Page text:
Arts & Life, Music

The best Manitoba albums of 2012

It’s one of my favourite times of the year: the end of it. Not because I have a super sweet party to go to later (I do) or because I bet some dolt my life savings that the world would still be around on Dec. 22 (I didn’t), but because I get to read and write these lists. Not only do I get to find all the different music I missed out on when it was originally released, but I get to go read other people’s opinions about albums I already love. Actually, sometimes it can be frustrating (“Celebration Rock didn’t even crack Pitchfork’s top 10?! Although that Fiona Apple record is great…”), but more often than not, it’s easy to find a really great album you never knew existed. So, if you haven’t checked these out yet, go do it now.


The Lytics – They Told Me 

I don’t know how much more I can write about this album. The Lytics self-titled debut EP was great, but where were they going next? They were going BIG, apparently. They Told Me is close to an hour long, which might seem long, but the album doesn’t let up for a second – it doesn’t get boring, the flow is never compromised, and the beats are phenomenal. The high-energy, snare-heavy first single, “Stay Calm,” has been making audiences move for a while now, but the hidden gem on this record is “Can We Run Away,” an emotional track about a young couple feeling trapped in their city. It’s a quintessential Winnipeg theme, and they do it as good as anyone I’ve heard.

Watch the video for “Stay Calm.”



Nova – Midnight Midnight

Local veteran purveyor of bad attitudes Greg MacPherson got together with Jackie Hogue (drums) and Molly McCracken (Keys, wicked last name) for this one, and the results were astounding. It’s a bit of a weird mix – a baritone guitar, keyboards, and drums, but the soundscapes on this record are darkly beautiful, especially on the creepy, hazy “Pontiac” and “Midsummer,” which almost sounds like a lost track from Yo La Tengo’s I Can Hear The Heart Beating As One (in the best way possible). But there are also sparser tracks where MacPherson really shows his rock ‘n’ roll roots, like the chugging “Blue Star” or “Selkirk,” punctuated by slinky keyboard riffs. Can’t wait for the next album.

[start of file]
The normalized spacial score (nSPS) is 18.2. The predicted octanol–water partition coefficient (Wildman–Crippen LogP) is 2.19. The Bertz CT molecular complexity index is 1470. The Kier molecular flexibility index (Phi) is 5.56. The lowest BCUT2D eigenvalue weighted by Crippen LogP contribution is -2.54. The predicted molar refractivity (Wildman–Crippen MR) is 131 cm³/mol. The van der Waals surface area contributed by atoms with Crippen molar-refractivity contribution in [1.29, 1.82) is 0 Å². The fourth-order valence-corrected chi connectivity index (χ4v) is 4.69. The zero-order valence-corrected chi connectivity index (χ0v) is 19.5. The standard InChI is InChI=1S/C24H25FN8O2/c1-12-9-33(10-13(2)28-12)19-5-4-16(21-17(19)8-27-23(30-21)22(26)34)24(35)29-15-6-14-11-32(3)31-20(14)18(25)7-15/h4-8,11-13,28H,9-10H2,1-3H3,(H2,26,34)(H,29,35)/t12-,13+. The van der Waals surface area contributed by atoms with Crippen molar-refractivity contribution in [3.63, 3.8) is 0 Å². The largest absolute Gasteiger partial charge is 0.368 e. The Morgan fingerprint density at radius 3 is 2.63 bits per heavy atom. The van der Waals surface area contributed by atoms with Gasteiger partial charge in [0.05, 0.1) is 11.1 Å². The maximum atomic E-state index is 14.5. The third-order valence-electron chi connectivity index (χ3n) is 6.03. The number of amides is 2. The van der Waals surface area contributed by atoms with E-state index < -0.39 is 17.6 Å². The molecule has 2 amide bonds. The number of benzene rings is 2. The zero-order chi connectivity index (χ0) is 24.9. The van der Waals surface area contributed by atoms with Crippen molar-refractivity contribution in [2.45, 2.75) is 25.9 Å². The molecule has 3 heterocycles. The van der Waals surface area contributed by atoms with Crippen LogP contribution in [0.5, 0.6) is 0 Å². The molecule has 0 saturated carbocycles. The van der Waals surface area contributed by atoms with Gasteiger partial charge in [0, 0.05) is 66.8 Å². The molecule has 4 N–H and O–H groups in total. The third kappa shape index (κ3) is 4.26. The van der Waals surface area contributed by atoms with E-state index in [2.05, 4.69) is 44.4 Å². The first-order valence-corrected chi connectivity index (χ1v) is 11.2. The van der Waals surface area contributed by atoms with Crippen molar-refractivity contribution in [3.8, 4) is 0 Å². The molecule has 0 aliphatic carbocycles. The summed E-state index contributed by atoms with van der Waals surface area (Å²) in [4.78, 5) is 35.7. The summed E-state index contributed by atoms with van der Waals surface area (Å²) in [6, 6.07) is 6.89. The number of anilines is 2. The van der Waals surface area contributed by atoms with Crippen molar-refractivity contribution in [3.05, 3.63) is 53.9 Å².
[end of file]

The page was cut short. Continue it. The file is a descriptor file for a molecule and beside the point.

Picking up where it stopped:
You can hear the whole album on their CBC Music page.


John K. Samson – Provincial

One of two Manitoba records nominated for the Polaris Prize this year (the other was Firecracker/Cloudglow by Cannon Bros.), Provincial is deserving of all the acclaim it has received. Half rerecorded songs from Samson’s EPs City Route 85 and Provincial Road 222 and half completely new songs, the album is as Manitoban as it gets, referencing people and things like the Ninette sanatorium, cruise night, and Reggie “The Riverton Rifle” Leach, among others. One each end of the spectrum, “The Last And” is a sweet, sad song about a rural school teacher’s relationship with another teacher, while “When I Write My Master’s Thesis” sounds as full as any upbeat Weakerthans’ track. Provincial easily proved Samson is capable of writing strong material outside of his longtime band.

Check out “Highway 1 West.”


Mise en Scene – Desire’s Despair

Although Mise en Scene has been around for a couple years now, this album seemed to blast them straight into the spotlight. It makes perfect sense, too, since the rock-solid collection of ‘60s girl group, rock ‘n’ roll and power pop tunes are constructed and produced so well that they’re basically just nine hit songs. Think about that if you’ve ever tried writing just one. Stefanie Johnson’s smoky, Neko Case-ish voice and Jodi Dunlop’s hard-hitting, super tight drumming is an unstoppable combo. The most talked about song on this album has been the country-inflected “Paris, Texas,” but “Sweet William,” with its ‘50s chord progression choruses, rocks the hardest.

Check out “Sweet William” and buy the album.


Whitehorse – The Fate of the World Depends on this Kiss

The husband and wife duo’s second album has got a real heavy name. But in the event of artistic collaboration between two people sworn to love each other forever, a little bit of gravitas should be expected. There are a lot of great musicians on this album, and it shows in the composition of the songs as they weave through folk, rock and pop. Doucet’s excellent guitar work often takes the spotlight, but that’s not what makes this record great. Doucet and McClelland’s voices and melodies intertwined and working with and against each other are absolutely gorgeous, especially on the slow-moving, piano-heavy album highlight, “Cold July.” Here’s hoping they never get divorced.

Listen to “Cold July.”

Oh, yeah. That Neil Young & Crazy Horse album was awesome, too. Long live The Horse.

Matt Williams is a Winnipeg-based writer and musician. Follow him on Twitter @WaterInHell .

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